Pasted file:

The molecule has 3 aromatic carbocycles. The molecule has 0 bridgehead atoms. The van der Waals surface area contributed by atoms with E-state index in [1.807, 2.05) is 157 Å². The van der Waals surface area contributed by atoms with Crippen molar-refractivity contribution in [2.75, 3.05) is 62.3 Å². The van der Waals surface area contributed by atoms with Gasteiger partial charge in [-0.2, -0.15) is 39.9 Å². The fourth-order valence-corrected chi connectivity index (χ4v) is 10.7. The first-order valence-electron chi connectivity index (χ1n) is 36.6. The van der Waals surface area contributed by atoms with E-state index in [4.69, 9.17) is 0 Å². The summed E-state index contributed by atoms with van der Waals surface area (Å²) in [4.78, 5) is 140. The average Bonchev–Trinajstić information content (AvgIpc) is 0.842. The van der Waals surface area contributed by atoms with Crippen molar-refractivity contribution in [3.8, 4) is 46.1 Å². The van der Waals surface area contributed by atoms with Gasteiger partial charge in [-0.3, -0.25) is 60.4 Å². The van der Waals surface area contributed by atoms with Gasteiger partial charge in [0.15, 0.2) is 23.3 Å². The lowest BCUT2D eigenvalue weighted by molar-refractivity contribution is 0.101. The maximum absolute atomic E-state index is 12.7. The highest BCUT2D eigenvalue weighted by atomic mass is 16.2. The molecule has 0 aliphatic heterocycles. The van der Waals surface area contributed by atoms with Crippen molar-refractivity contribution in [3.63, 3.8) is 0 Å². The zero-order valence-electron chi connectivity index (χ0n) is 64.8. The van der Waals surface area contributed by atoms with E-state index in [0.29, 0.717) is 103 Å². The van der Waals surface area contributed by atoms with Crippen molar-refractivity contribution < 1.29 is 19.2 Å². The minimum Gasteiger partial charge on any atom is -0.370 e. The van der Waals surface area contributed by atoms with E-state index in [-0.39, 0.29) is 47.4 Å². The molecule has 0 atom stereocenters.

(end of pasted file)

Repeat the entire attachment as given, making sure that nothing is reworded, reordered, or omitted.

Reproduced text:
The molecule has 3 aromatic carbocycles. The molecule has 0 bridgehead atoms. The van der Waals surface area contributed by atoms with E-state index in [1.807, 2.05) is 157 Å². The van der Waals surface area contributed by atoms with Crippen molar-refractivity contribution in [2.75, 3.05) is 62.3 Å². The van der Waals surface area contributed by atoms with Gasteiger partial charge in [-0.2, -0.15) is 39.9 Å². The fourth-order valence-corrected chi connectivity index (χ4v) is 10.7. The first-order valence-electron chi connectivity index (χ1n) is 36.6. The van der Waals surface area contributed by atoms with E-state index in [4.69, 9.17) is 0 Å². The summed E-state index contributed by atoms with van der Waals surface area (Å²) in [4.78, 5) is 140. The average Bonchev–Trinajstić information content (AvgIpc) is 0.842. The van der Waals surface area contributed by atoms with Crippen molar-refractivity contribution in [3.8, 4) is 46.1 Å². The van der Waals surface area contributed by atoms with Gasteiger partial charge in [-0.3, -0.25) is 60.4 Å². The van der Waals surface area contributed by atoms with Gasteiger partial charge in [0.15, 0.2) is 23.3 Å². The lowest BCUT2D eigenvalue weighted by molar-refractivity contribution is 0.101. The maximum absolute atomic E-state index is 12.7. The highest BCUT2D eigenvalue weighted by atomic mass is 16.2. The molecule has 0 aliphatic heterocycles. The van der Waals surface area contributed by atoms with Crippen molar-refractivity contribution in [3.63, 3.8) is 0 Å². The zero-order valence-electron chi connectivity index (χ0n) is 64.8. The van der Waals surface area contributed by atoms with E-state index in [0.29, 0.717) is 103 Å². The van der Waals surface area contributed by atoms with Crippen molar-refractivity contribution < 1.29 is 19.2 Å². The minimum Gasteiger partial charge on any atom is -0.370 e. The van der Waals surface area contributed by atoms with E-state index in [-0.39, 0.29) is 47.4 Å². The molecule has 0 atom stereocenters.